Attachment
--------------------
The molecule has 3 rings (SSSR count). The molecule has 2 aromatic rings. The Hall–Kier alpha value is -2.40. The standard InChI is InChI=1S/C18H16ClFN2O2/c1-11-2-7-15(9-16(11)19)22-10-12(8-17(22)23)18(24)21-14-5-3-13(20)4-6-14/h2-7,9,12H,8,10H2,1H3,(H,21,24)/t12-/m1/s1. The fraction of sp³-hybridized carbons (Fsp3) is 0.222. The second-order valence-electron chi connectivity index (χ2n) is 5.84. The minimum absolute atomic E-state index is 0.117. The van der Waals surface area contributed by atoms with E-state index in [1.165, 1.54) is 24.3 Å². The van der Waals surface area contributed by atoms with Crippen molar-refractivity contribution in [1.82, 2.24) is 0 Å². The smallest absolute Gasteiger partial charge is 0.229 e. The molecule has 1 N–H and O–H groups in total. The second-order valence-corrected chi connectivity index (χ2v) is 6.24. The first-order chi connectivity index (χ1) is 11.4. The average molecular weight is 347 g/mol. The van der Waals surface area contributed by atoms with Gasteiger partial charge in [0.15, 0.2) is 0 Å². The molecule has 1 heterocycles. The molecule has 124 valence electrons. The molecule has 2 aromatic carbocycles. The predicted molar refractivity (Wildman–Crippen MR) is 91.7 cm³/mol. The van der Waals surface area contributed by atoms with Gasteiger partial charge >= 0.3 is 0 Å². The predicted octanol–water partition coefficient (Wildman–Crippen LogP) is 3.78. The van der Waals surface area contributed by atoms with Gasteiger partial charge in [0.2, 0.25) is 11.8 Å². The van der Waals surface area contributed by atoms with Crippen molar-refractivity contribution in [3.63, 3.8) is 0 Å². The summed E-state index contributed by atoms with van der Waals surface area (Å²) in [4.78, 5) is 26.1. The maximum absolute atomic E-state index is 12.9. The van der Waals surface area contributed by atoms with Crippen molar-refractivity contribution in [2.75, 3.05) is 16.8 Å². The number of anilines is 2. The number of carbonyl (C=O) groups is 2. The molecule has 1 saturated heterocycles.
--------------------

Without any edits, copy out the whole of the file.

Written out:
The molecule has 3 rings (SSSR count). The molecule has 2 aromatic rings. The Hall–Kier alpha value is -2.40. The standard InChI is InChI=1S/C18H16ClFN2O2/c1-11-2-7-15(9-16(11)19)22-10-12(8-17(22)23)18(24)21-14-5-3-13(20)4-6-14/h2-7,9,12H,8,10H2,1H3,(H,21,24)/t12-/m1/s1. The fraction of sp³-hybridized carbons (Fsp3) is 0.222. The second-order valence-electron chi connectivity index (χ2n) is 5.84. The minimum absolute atomic E-state index is 0.117. The van der Waals surface area contributed by atoms with E-state index in [1.165, 1.54) is 24.3 Å². The van der Waals surface area contributed by atoms with Crippen molar-refractivity contribution in [1.82, 2.24) is 0 Å². The smallest absolute Gasteiger partial charge is 0.229 e. The molecule has 1 N–H and O–H groups in total. The second-order valence-corrected chi connectivity index (χ2v) is 6.24. The first-order chi connectivity index (χ1) is 11.4. The average molecular weight is 347 g/mol. The van der Waals surface area contributed by atoms with Gasteiger partial charge in [0.15, 0.2) is 0 Å². The molecule has 1 heterocycles. The molecule has 124 valence electrons. The molecule has 2 aromatic carbocycles. The predicted molar refractivity (Wildman–Crippen MR) is 91.7 cm³/mol. The van der Waals surface area contributed by atoms with Gasteiger partial charge >= 0.3 is 0 Å². The predicted octanol–water partition coefficient (Wildman–Crippen LogP) is 3.78. The van der Waals surface area contributed by atoms with Gasteiger partial charge in [0.2, 0.25) is 11.8 Å². The van der Waals surface area contributed by atoms with Crippen molar-refractivity contribution in [3.63, 3.8) is 0 Å². The summed E-state index contributed by atoms with van der Waals surface area (Å²) in [4.78, 5) is 26.1. The maximum absolute atomic E-state index is 12.9. The van der Waals surface area contributed by atoms with Crippen molar-refractivity contribution in [2.75, 3.05) is 16.8 Å². The number of anilines is 2. The number of carbonyl (C=O) groups is 2. The molecule has 1 saturated heterocycles.